The Sixth Edition of our Printed Journal
In the unknown we find the essence of fear. In the darkness of what we can’t see or understand, we discover what it’s like to be afraid. It’s human nature, an inbuilt survival mechanism, to be cautious when we have no idea what lies ahead. Venturing into the unknown requires considerable courage.
There are places in the world that few people visit and we don’t really know what dangers lie ahead of us when we travel to such places. However, there are also places deep inside us that we rarely visit – deep, dark caverns that hide our demons. Fear holds the key to those locked places – it delves deep inside and releases those demons. Adventure frequently requires us to accept that fear is a part of the process, that negative emotion is to be expected on the way to inspirational and life-affirming experiences. Rarely is a great thing achieved without a degree of suffering. Success tastes all the sweeter afterwards.
Alone in one of the hottest and most deadly landscapes in Australia, National Geographic explorer Sarah Marquis spent three months walking through the Kimberley. Barely surviving on foraged food and what little water she could find, she was constantly under threat from powerful saltwater crocodiles, lethally poisonous snakes, and the worst bush fires seen in more than ten years. There she learned what it really takes to survive in a harsh wilderness.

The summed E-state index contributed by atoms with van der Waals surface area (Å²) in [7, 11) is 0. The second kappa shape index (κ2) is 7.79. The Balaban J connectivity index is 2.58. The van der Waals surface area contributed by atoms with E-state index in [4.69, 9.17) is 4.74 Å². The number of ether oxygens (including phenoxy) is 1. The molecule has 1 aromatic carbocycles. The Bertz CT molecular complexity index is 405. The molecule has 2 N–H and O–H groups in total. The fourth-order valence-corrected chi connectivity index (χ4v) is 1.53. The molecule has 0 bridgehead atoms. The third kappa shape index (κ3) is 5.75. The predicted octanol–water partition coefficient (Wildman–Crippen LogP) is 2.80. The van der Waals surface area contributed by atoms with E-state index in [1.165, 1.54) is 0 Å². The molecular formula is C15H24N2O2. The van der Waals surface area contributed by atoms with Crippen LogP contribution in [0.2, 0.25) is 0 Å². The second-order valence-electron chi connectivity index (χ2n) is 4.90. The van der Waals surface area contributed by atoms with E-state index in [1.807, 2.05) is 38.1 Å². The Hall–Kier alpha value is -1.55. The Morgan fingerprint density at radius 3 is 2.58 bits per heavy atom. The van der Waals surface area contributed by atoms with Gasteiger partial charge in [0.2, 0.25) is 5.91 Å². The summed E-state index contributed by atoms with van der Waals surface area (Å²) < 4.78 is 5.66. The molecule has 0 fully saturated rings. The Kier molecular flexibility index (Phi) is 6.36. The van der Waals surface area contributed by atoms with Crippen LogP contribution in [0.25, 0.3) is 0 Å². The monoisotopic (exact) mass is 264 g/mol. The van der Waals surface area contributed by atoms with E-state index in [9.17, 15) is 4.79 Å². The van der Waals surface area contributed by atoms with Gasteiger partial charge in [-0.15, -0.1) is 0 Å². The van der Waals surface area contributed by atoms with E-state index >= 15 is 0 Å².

When the Nepal earthquake struck, trail runner Kilian Jornet was on his way to Everest in an attempt to summit the peak. As the disaster unfolded, he abandoned his plans and instead used his expertise in racing through mountainous terrain to act as a messenger for the worst-hit Himalayan villages.
Alpinist Andy Houseman and sports photographer Jon Griffith travelled to Charakusa Valley, Pakistan, in an attempt to make the first ascent of Link Sar, a magnificent and daunting 7,041m presence in the heart of the Karakoram Mountains. Weather, altitude, razor ridges, and serac barriers had thus far kept the summit untouched, despite heroic attempts since the 1970s. Serious illness on the mountain threatened more than just their summit attempt.
Tara Mulvany had to deal with her own, inner demons, as well as those around her on a remote Arctic archipelago called Svalbard, a place ruled by polar bears, as she attempted to sea kayak 2,200km along its icy coastline. Meanwhile, Sarah McNair-Landry and Erik Boomer were pinned down in blizzard conditions during a 120 day dog-sled circumnavigation of Baffin Island.
James Hollmer-Cross surfed Pedra Branca, a tiny rock island off the southernmost tip of Australia, known for huge, freak waves and barely survived. Conscious, just, he made it back to the boat, having burst both eardrums and broken his leg. Not from hitting the board or the reef, but from the sheer force of water collapsing on top of him. As for his board, engineered to withstand tonnes of pressure from collapsing water, it was in two pieces. Experience the moment with him.
Fear overcome. Demons banished. Stories to be told.